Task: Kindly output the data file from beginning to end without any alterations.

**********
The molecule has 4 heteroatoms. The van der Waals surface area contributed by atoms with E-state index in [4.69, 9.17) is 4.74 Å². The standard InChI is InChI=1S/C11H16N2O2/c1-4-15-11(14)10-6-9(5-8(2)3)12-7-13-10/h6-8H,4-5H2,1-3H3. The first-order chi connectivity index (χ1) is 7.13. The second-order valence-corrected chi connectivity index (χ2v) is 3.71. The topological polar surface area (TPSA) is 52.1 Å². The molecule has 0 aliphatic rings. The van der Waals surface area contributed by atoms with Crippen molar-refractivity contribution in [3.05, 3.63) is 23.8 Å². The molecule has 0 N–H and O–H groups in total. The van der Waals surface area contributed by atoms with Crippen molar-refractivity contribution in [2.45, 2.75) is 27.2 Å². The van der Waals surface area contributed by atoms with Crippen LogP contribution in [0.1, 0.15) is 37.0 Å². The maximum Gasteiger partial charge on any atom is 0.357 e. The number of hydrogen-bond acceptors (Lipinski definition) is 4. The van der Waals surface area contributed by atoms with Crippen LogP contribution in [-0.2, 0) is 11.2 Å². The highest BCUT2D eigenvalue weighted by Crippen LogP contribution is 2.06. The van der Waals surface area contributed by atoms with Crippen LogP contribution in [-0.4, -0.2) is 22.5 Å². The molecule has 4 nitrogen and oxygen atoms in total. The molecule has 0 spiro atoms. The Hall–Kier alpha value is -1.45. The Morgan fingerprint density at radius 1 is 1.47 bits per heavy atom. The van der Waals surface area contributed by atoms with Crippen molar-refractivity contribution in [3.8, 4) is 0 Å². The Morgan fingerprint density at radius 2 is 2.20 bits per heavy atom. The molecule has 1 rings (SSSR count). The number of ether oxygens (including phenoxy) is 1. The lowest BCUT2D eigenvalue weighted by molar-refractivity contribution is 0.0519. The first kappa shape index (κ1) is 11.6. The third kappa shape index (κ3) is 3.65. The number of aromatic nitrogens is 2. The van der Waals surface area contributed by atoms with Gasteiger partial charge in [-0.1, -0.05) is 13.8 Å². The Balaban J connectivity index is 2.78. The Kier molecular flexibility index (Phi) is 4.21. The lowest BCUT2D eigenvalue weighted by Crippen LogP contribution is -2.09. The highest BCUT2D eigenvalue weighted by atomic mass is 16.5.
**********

The molecule has 4 heteroatoms. The van der Waals surface area contributed by atoms with E-state index in [4.69, 9.17) is 4.74 Å². The standard InChI is InChI=1S/C11H16N2O2/c1-4-15-11(14)10-6-9(5-8(2)3)12-7-13-10/h6-8H,4-5H2,1-3H3. The first-order chi connectivity index (χ1) is 7.13. The second-order valence-corrected chi connectivity index (χ2v) is 3.71. The topological polar surface area (TPSA) is 52.1 Å². The molecule has 0 aliphatic rings. The van der Waals surface area contributed by atoms with Crippen molar-refractivity contribution in [3.05, 3.63) is 23.8 Å². The molecule has 0 N–H and O–H groups in total. The van der Waals surface area contributed by atoms with Crippen molar-refractivity contribution in [2.45, 2.75) is 27.2 Å². The van der Waals surface area contributed by atoms with Crippen LogP contribution in [0.1, 0.15) is 37.0 Å². The maximum Gasteiger partial charge on any atom is 0.357 e. The number of hydrogen-bond acceptors (Lipinski definition) is 4. The van der Waals surface area contributed by atoms with Crippen LogP contribution in [-0.2, 0) is 11.2 Å². The highest BCUT2D eigenvalue weighted by Crippen LogP contribution is 2.06. The van der Waals surface area contributed by atoms with Crippen LogP contribution in [-0.4, -0.2) is 22.5 Å². The molecule has 4 nitrogen and oxygen atoms in total. The molecule has 0 spiro atoms. The Hall–Kier alpha value is -1.45. The Morgan fingerprint density at radius 1 is 1.47 bits per heavy atom. The van der Waals surface area contributed by atoms with Crippen molar-refractivity contribution in [3.8, 4) is 0 Å². The Morgan fingerprint density at radius 2 is 2.20 bits per heavy atom. The molecule has 1 rings (SSSR count). The number of ether oxygens (including phenoxy) is 1. The lowest BCUT2D eigenvalue weighted by molar-refractivity contribution is 0.0519. The first kappa shape index (κ1) is 11.6. The third kappa shape index (κ3) is 3.65. The number of aromatic nitrogens is 2. The van der Waals surface area contributed by atoms with Gasteiger partial charge in [-0.1, -0.05) is 13.8 Å². The Balaban J connectivity index is 2.78. The Kier molecular flexibility index (Phi) is 4.21. The lowest BCUT2D eigenvalue weighted by Crippen LogP contribution is -2.09. The highest BCUT2D eigenvalue weighted by atomic mass is 16.5.